1 000 years Pilgrimage

View on the exhibition. Photo: Swiss National Museum Zurich

Einsiedeln Abbey is one of the most significant European places of pilgrimage, drawing people from all over the world. Popes, emperors, kings and ordinary citizens have lavished privileges, gifts and donations on this abbey with its vast European network. More than 250 000 pilgrims visited the abbey in 1720 for example. Thanks to the aura of this pilgrimage destination, the abbey survived the Reformation and the consequences of the French Revolution. The exhibition tells the eventful history of the abbey and of its pilgrimage. Many of the main exhibits are on show outside the abbey walls for the very first time. Examples include a manuscript said to have belonged to Saint Meinrad, a chalice from King Carol of Romania and the splendid clothes and jewellery of the Black Madonna.Madonna.


Nineteenth Century French Artists

James Tissot (1836-1902), Miss L.L., 1864. Photo: Kunsthaus Zurich. Collection Orsay Museum Paris.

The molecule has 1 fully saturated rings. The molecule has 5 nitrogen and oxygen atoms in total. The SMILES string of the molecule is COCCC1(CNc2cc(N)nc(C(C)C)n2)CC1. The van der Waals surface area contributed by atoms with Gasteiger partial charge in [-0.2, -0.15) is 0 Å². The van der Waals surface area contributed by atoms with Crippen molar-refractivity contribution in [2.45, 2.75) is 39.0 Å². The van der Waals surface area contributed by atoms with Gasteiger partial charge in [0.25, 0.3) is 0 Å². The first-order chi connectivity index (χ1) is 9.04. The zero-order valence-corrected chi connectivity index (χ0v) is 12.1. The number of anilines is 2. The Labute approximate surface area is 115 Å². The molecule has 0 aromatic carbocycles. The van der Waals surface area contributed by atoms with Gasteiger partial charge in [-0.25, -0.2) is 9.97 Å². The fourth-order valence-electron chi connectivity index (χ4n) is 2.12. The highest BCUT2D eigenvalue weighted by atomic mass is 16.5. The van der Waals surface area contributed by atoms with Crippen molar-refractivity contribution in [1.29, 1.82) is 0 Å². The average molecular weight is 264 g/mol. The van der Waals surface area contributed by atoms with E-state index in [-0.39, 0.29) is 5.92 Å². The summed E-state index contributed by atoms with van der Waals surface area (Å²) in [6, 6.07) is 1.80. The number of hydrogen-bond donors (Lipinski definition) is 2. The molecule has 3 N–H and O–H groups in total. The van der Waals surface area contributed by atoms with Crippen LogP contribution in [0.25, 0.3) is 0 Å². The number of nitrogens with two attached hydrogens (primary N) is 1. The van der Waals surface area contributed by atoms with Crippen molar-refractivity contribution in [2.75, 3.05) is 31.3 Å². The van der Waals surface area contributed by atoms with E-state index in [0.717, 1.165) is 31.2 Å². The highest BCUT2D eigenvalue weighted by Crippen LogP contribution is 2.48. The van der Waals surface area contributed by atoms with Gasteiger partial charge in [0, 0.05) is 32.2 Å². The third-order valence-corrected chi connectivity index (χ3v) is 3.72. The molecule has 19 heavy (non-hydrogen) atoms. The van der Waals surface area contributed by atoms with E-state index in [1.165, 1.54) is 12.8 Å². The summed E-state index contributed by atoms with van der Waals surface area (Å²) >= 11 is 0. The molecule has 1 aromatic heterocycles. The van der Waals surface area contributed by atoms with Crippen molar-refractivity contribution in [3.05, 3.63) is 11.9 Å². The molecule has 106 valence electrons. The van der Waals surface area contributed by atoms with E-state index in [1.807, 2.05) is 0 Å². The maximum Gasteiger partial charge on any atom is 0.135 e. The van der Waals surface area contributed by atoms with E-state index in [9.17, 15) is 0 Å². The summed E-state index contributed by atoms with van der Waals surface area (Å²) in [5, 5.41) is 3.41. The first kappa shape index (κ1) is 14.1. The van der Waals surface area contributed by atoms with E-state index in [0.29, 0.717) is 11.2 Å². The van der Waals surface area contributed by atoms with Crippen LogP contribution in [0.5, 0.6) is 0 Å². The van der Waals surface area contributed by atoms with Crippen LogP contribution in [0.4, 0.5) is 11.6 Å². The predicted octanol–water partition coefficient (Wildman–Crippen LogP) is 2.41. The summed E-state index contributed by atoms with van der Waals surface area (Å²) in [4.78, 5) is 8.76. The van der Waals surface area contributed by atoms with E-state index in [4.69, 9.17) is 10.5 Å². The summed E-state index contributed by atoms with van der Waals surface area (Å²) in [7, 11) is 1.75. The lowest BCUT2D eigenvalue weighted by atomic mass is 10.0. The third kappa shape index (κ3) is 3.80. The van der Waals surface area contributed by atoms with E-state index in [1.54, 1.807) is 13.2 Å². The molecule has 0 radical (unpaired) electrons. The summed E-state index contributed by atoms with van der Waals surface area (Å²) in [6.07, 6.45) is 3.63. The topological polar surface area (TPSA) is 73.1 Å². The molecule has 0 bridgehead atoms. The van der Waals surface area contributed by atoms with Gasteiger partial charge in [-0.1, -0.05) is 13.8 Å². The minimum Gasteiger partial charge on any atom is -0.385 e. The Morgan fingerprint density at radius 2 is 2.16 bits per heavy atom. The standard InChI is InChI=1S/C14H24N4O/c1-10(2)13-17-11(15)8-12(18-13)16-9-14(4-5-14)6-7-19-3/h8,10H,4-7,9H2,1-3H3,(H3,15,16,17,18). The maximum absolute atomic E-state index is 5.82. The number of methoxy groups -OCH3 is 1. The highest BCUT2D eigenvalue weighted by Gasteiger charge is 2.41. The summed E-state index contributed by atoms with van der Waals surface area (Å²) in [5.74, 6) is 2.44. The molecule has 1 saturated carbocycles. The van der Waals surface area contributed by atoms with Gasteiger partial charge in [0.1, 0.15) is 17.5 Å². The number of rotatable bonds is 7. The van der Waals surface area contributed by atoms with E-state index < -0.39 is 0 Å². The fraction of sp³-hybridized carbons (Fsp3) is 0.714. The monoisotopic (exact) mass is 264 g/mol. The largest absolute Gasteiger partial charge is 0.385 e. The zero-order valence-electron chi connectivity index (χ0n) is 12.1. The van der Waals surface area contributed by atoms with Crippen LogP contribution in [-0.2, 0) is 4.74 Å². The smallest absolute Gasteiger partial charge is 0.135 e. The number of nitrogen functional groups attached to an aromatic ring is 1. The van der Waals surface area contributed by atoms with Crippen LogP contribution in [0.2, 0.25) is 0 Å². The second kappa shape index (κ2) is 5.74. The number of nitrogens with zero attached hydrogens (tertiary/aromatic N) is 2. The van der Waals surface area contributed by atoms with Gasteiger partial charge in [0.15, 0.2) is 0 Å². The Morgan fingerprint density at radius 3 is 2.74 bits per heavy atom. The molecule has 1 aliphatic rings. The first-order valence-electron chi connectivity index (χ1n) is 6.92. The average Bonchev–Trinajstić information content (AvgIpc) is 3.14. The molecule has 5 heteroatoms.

19th-century French painting offers artists who enjoyed great recognition and the plaudits of art critics and audiences, but are little known in German-speaking countries. Although indebted to traditional painting techniques and themes, they were in some cases highly innovative. French painting at this time is mainly famous for Romanticism, Realism, Naturalism, ‘plein air’ painting, Impressionism and their famous artists, such as Géricault, Delacroix, Corot, Daumier, Millet, Courbet, Manet, Sisley, Monet and Renoir (and many others). They were highly controversial in their day however, but famous nowadays. The more traditional painters, such as Delaroche, Couture, Meissonier, Cabanel, Gérôme und Bouguereau, were highly celebrated artists in the nineteenth century, sidelined today. The exhibition brings together these various and hotly debated approaches in nineteenth century French painting to create a rich and diverse panorama of the era’s genres.

Final Exhibition

Albrecht Dürer, Der Zeichner des liegenden Weibes, 1525, from: Underweysung der Messung, 1538, woodcut. Graphische Sammlung ETH Zurich.

The fourth and final exhibition in the 150-year jubilee series of the Collection of Graphic Art (Graphische Sammlung) takes visitors back in time through the history of draughtsmanship. Prints from four centuries shed new light on the development of aesthetic perceptions from the Renaissance to the nineteenth century. They bear witness to the many different ways in which drawing skills have been developed by institutions as part and parcel of training, and illustrate the respective educational approaches involved.